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Puerto Rico After Maria

My Trip to San Juan

From mid-September to early October of 2017, Puerto Rico suffered from a category 5 hurricane that left the country devastated. Since then, the community has had to band together to restore the damage caused by the relentless hurricane Maria. Despite being a United States Territory, Puerto Rico received very minimal support from the US government in the restoration process. Donations from overseas have spearheaded the reconstruction of the beautiful country. 

Five months later, my sister and I were home from college at the same time for spring break. Our family decided to jump on the opportunity to take a spontaneous trip somewhere and take advantage of our time all together. We brainstormed the possibilities: my mom and sister wanted to go somewhere warm, my dad wanted to go somewhere new to us, and I wanted to go somewhere with a unique culture. Eventually, we narrowed our choices down and selected San Juan, Puerto Rico. We managed to book last minute plane tickets and an AirBnB right on the beach. We packed up our belongings and headed to the airport.

In our search for a place to stay, we noticed that many of the apartments’ were listed in the title as “WE HAVE ELECTRICITY AND RUNNING WATER.” This was apparently a commodity that was not yet available nationwide at the time. I was shocked that after five months, there were still places in the city that were still undergoing restoration. 

When we finally made it to San Juan, we took a cab to our apartment. On the drive, we saw the doings of Maria’s wrath. Buildings were collapsed, palm trees were knocked down, cables were broken, and windows were shattered.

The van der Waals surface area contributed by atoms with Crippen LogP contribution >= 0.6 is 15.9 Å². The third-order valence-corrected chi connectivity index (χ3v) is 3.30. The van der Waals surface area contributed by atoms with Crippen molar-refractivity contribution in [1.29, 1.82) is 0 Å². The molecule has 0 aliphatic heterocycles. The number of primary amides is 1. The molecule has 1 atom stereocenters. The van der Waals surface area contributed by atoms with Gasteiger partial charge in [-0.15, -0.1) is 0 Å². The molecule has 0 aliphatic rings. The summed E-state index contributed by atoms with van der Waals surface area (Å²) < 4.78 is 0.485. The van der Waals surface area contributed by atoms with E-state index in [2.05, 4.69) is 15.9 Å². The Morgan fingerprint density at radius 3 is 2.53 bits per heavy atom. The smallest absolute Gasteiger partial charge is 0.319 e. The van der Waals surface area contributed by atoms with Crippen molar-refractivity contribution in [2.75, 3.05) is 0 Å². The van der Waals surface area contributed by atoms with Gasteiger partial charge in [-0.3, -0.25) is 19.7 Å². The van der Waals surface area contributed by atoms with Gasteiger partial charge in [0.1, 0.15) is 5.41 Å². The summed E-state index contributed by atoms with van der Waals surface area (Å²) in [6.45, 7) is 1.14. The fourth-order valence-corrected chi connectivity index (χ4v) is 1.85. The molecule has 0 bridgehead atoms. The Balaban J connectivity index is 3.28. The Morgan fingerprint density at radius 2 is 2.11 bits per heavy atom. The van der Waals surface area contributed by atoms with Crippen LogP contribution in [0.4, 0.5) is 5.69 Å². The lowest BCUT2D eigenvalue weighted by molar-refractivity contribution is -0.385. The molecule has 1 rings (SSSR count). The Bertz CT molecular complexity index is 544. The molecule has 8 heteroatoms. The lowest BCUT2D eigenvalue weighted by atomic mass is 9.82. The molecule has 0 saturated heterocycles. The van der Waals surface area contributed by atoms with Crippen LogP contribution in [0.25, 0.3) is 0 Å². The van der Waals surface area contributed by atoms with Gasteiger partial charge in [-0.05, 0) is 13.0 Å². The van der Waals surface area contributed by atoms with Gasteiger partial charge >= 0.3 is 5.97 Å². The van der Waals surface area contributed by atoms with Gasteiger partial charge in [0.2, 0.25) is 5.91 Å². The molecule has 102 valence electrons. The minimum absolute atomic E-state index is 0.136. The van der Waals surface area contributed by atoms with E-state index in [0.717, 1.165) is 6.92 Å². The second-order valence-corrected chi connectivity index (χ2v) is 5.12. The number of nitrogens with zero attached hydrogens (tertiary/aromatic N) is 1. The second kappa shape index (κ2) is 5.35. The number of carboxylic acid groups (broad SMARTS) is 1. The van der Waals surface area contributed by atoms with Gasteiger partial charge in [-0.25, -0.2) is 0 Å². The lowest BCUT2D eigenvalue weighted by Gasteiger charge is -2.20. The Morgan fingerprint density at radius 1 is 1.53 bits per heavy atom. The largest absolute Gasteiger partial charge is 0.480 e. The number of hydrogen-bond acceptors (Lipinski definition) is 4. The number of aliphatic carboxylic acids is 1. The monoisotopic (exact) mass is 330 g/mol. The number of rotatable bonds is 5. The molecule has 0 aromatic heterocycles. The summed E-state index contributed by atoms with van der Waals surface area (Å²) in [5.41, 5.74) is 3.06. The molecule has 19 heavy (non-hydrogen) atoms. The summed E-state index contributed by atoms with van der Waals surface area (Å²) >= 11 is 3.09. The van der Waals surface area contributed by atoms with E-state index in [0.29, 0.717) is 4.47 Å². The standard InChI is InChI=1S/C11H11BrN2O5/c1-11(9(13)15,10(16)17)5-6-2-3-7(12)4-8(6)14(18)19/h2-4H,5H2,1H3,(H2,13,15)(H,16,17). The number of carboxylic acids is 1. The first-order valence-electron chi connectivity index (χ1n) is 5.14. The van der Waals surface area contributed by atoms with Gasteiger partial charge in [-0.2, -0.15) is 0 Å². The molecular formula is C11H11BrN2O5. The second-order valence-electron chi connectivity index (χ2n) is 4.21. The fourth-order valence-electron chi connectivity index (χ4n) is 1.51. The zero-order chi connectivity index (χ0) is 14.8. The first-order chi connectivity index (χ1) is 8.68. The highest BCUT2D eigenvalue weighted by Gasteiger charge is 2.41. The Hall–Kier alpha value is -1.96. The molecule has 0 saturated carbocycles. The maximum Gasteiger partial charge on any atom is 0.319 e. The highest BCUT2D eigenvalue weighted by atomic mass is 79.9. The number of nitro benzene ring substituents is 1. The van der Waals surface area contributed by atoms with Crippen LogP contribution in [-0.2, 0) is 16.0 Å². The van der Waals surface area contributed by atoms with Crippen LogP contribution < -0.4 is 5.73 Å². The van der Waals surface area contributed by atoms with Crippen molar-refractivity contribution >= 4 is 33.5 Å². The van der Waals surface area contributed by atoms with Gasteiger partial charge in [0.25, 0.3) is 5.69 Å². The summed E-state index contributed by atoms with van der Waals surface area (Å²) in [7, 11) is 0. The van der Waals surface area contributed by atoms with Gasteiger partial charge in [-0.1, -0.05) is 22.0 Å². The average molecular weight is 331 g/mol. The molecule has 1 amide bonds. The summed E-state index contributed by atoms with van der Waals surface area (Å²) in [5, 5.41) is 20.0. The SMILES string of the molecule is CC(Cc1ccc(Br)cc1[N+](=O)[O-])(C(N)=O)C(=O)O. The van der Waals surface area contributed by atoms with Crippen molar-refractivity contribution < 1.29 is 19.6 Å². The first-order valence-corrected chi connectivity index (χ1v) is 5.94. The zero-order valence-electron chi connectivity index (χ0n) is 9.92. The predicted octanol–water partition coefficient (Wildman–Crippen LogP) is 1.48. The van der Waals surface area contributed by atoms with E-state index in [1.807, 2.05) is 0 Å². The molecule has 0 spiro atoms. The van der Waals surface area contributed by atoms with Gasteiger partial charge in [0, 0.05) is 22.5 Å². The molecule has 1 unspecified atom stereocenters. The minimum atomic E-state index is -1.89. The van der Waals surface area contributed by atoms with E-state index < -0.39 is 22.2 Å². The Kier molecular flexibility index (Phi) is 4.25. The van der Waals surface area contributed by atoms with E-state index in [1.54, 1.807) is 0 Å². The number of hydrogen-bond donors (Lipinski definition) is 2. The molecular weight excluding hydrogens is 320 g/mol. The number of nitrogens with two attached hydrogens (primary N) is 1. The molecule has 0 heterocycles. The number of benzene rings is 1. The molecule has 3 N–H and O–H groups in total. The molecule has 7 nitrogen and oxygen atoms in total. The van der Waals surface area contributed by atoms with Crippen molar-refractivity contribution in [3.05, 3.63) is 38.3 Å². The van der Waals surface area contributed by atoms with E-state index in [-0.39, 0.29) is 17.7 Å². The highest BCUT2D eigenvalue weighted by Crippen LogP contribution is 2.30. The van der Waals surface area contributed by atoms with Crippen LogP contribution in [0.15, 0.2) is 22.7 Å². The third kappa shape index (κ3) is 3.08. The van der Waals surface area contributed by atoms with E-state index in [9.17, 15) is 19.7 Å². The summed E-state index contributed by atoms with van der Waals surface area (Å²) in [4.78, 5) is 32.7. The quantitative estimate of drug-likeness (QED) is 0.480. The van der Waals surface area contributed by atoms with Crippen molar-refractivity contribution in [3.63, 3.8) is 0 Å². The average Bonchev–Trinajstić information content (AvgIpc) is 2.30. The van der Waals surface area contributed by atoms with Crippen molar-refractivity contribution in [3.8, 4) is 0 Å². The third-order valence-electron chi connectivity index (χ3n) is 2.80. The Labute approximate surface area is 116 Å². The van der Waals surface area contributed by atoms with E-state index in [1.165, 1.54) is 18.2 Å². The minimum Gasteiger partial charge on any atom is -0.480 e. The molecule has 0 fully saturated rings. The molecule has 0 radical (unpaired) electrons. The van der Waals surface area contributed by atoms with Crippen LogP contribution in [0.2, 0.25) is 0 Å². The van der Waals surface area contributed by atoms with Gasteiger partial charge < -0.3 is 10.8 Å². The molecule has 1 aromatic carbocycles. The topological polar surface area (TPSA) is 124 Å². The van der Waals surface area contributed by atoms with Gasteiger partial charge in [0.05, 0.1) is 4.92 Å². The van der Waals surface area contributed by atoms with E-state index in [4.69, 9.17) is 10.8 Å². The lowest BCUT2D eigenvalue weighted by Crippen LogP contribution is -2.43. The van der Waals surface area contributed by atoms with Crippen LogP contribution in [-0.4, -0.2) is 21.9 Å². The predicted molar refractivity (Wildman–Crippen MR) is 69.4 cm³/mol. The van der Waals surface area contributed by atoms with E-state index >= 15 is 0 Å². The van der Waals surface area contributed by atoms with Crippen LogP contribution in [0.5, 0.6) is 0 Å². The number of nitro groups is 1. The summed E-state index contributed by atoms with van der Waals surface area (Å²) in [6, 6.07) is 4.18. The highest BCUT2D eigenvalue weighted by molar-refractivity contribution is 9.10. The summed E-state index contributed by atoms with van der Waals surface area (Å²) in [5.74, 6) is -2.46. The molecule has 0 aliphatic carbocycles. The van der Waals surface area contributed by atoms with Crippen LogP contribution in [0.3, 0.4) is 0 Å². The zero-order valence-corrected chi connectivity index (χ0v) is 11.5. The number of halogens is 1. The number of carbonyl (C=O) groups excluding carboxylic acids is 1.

Upon arrival at our Airbnb, we met our hostess, Ana. She was so friendly and was very excited to see tourists back in the area. She explained to us that she owns several apartments in San Juan that she rents out through Airbnb. Unfortunately, one of those apartments suffered a ton of water damage and she is still working through repairs. She was extremely grateful that we selected her services; she even gifted us a bottle of wine!

After we unpacked, we adventured down to the beach behind the apartment building. The first thing we noticed was the amount of detritus floating around in the waves and on the shoreline. Presumably, the vast amounts of trash and seaweed were a result of Maria. However, the trash was not about to stop us from swimming. We found a cleaner spot and settled down. I immediately found a beautiful conch shell that I showed off to my family. 

Later, we roamed around town to try to find somewhere to grab a drink (legal drinking age is 18 in PR... yay for me!!!). We stopped into this cute little bar and ordered our margaritas. My mom made some small talk with the waiter and asked if they have been busy since they reopened after the hurricane. He replied with a simple, “Not really.” 

The small businesses in San Juan rely heavily on tourism for the majority of their income. However, due to the stigma surrounding Maria, there has been a severe decline in visitors. Because of what they see in the media, many people believe that the entire country is in shambles. However, what the media does not show is how the community has come together to help one another in their time of need. While many areas are still struggling, there are cities that are almost fully functioning. 

Throughout our trip, I gained a whole new respect for the Puerto Rican people. Despite what they have been through, they all have such optimism and hope for the future. They are so grateful for their blessings and have such a beautiful outlook on life. It is truly heartwarming and inspiring.

For anyone still contemplating a trip to Puerto Rico, I would not hesitate. It is without a doubt one of the most special, unique, and exciting places I’ve been. Please continue supporting and helping those who are still suffering from Maria. There are many sources to donate to and I strongly suggest giving what you can to help these amazing people. 

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